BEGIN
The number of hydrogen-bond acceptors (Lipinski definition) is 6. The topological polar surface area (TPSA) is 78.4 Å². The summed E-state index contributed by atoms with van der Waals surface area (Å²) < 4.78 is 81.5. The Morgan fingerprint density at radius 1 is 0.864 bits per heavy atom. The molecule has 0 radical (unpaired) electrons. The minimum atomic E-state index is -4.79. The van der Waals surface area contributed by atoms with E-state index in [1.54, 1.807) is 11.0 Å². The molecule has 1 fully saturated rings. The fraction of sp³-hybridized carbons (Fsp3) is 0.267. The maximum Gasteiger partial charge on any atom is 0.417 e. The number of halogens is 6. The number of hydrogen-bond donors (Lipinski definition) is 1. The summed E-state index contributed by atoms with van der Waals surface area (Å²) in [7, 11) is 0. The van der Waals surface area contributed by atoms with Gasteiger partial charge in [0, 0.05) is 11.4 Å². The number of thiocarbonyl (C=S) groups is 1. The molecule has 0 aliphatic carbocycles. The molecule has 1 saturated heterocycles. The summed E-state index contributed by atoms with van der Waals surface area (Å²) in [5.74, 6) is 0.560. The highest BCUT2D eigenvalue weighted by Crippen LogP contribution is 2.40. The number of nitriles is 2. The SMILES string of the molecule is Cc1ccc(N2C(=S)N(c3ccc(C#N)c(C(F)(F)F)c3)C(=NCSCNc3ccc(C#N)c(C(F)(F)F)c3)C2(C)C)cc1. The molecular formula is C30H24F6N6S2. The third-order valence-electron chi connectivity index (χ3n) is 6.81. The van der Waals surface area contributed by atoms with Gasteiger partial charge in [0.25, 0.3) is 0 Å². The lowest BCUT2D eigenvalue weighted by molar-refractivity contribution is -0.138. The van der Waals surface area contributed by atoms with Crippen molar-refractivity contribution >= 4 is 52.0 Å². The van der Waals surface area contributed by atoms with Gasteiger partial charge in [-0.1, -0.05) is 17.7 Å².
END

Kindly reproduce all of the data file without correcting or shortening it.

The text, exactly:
The number of hydrogen-bond acceptors (Lipinski definition) is 6. The topological polar surface area (TPSA) is 78.4 Å². The summed E-state index contributed by atoms with van der Waals surface area (Å²) < 4.78 is 81.5. The Morgan fingerprint density at radius 1 is 0.864 bits per heavy atom. The molecule has 0 radical (unpaired) electrons. The minimum atomic E-state index is -4.79. The van der Waals surface area contributed by atoms with E-state index in [1.54, 1.807) is 11.0 Å². The molecule has 1 fully saturated rings. The fraction of sp³-hybridized carbons (Fsp3) is 0.267. The maximum Gasteiger partial charge on any atom is 0.417 e. The number of halogens is 6. The number of hydrogen-bond donors (Lipinski definition) is 1. The summed E-state index contributed by atoms with van der Waals surface area (Å²) in [7, 11) is 0. The van der Waals surface area contributed by atoms with Gasteiger partial charge in [0, 0.05) is 11.4 Å². The number of thiocarbonyl (C=S) groups is 1. The molecule has 0 aliphatic carbocycles. The molecule has 1 saturated heterocycles. The summed E-state index contributed by atoms with van der Waals surface area (Å²) in [5.74, 6) is 0.560. The highest BCUT2D eigenvalue weighted by Crippen LogP contribution is 2.40. The number of nitriles is 2. The SMILES string of the molecule is Cc1ccc(N2C(=S)N(c3ccc(C#N)c(C(F)(F)F)c3)C(=NCSCNc3ccc(C#N)c(C(F)(F)F)c3)C2(C)C)cc1. The molecular formula is C30H24F6N6S2. The third-order valence-electron chi connectivity index (χ3n) is 6.81. The van der Waals surface area contributed by atoms with Gasteiger partial charge in [0.25, 0.3) is 0 Å². The lowest BCUT2D eigenvalue weighted by molar-refractivity contribution is -0.138. The van der Waals surface area contributed by atoms with Crippen molar-refractivity contribution >= 4 is 52.0 Å². The van der Waals surface area contributed by atoms with Gasteiger partial charge in [-0.1, -0.05) is 17.7 Å².